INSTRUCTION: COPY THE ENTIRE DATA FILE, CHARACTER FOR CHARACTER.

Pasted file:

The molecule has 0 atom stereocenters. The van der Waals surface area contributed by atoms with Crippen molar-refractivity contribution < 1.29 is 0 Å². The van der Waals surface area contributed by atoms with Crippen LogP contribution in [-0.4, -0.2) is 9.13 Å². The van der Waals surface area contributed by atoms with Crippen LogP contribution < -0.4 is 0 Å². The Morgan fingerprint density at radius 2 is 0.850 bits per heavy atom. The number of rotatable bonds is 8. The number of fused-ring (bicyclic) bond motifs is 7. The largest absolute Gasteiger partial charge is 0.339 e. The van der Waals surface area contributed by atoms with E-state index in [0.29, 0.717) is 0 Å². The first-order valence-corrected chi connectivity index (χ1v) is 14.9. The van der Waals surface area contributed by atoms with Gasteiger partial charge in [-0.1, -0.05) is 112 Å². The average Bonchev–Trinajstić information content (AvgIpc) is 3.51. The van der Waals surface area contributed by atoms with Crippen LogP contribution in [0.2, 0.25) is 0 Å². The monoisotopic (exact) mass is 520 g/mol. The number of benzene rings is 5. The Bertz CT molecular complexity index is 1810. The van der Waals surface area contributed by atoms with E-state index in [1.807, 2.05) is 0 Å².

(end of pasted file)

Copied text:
The molecule has 0 atom stereocenters. The van der Waals surface area contributed by atoms with Crippen molar-refractivity contribution < 1.29 is 0 Å². The van der Waals surface area contributed by atoms with Crippen LogP contribution in [-0.4, -0.2) is 9.13 Å². The van der Waals surface area contributed by atoms with Crippen LogP contribution < -0.4 is 0 Å². The Morgan fingerprint density at radius 2 is 0.850 bits per heavy atom. The number of rotatable bonds is 8. The number of fused-ring (bicyclic) bond motifs is 7. The largest absolute Gasteiger partial charge is 0.339 e. The van der Waals surface area contributed by atoms with E-state index in [0.29, 0.717) is 0 Å². The first-order valence-corrected chi connectivity index (χ1v) is 14.9. The van der Waals surface area contributed by atoms with Gasteiger partial charge in [-0.1, -0.05) is 112 Å². The average Bonchev–Trinajstić information content (AvgIpc) is 3.51. The van der Waals surface area contributed by atoms with Crippen LogP contribution in [0.2, 0.25) is 0 Å². The monoisotopic (exact) mass is 520 g/mol. The number of benzene rings is 5. The Bertz CT molecular complexity index is 1810. The van der Waals surface area contributed by atoms with E-state index in [1.807, 2.05) is 0 Å².